As the House moves toward a vote on President Joe Biden’s $1.75 trillion spending package, Democrats and Republicans are in agreement on one thing: the bill’s impact will be transformational.
Whether the transformations will be uplifting or catastrophic, however, is where the bipartisan agreement ends. While Democrats have argued that the bill will greatly improve the lives of working class Americans, help address climate change and reduce inflationary measures over the long term, Republicans have sounded the alarm over the package that they say will worsen the crisis at the southern border, massively change government’s role and bankrupt the country.
“This bill is a transformational bill,” Wisconsin Republican Rep. Glenn Grothman said on the House floor Thursday. “It’s a bill made up by people who think America’s fundamentally broken and we have to make big changes.”
Democrats, however, have rebuffed Republicans’ concerns, insisting that the bill that would remake the social safety net is fully paid for, popular and necessary.
“[It] strengthens our economy and changes the lives of millions of Americans,” Connecticut Democratic Rep. Rosa DeLauro, the chair of the House Appropriations Committee, said on the floor, touting the bill’s child tax credit and health care provisions. “We have the opportunity to build the architecture for the future for working families, and working and middle class families across this country are counting on us to build a better and stronger America.” (RELATED: House Sends First Part Of Biden’s Domestic Agenda To His Desk After 11th Hour Agreements)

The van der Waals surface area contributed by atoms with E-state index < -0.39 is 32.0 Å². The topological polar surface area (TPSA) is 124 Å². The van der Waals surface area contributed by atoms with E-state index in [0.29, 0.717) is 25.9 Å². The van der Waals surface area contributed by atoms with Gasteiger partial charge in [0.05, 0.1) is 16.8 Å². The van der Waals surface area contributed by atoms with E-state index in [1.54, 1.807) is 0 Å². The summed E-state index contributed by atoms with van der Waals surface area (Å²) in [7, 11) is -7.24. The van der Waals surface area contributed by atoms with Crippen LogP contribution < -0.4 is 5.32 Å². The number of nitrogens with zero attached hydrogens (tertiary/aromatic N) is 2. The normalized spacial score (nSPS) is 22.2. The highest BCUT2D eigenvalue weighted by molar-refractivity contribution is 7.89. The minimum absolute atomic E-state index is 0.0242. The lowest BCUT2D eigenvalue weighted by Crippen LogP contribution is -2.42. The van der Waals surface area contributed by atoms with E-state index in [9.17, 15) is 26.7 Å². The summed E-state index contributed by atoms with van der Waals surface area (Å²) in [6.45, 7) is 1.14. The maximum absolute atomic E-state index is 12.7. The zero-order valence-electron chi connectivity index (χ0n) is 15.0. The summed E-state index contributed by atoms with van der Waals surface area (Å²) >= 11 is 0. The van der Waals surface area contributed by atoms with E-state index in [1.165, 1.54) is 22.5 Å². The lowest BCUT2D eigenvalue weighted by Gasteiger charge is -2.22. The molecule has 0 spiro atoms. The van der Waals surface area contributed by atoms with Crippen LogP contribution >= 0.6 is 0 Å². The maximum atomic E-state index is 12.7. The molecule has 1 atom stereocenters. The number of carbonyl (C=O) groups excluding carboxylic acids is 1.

The House finished debate on the bill Thursday morning as Democrats awaited a full score from the Congressional Budget Office (CBO). The score was key to secure support from several moderate Democrats who refused to vote for the package without knowing its potential cost, and the CBO announced early Thursday afternoon that the score would come today, clearing the way for a manager’s amendment and possible vote on final passage in the coming hours.
“Those votes will hopefully take place later this afternoon,” said House Speaker Nancy Pelosi during her weekly presser Thursday.
While there is little Republicans can do to stop the bill from going to the Senate if Democrats vote unanimously in favor, some of the bill’s most transformational provisions are at risk of being omitted by Democrats themselves. West Virginia Democratic Sen. Joe Manchin has repeatedly objected to including paid family leave in the budget, likely forcing its exclusion from any House-passed bill given the Senate’s 50-50 split, and he has voiced concerns about climate change and revenue raising provisions alike.
Arizona Democratic Sen. Kyrsten Sinema has already tanked provisions to raise taxes on corporations and wealthy Americans, and she has also publicly committed to supporting the package when the Senate votes on it in coming weeks.
Regardless of what the final package looks like, Republicans have insisted that the unprecedented spending will nonetheless transform Americans’ lives for the worse.
“If you’re worried about rising prices shrinking your paychecks more and more every month,” Texas Republican Rep. Kevin Brady said on the floor Thursday, “these trillions of new government spending will only make it worse.”
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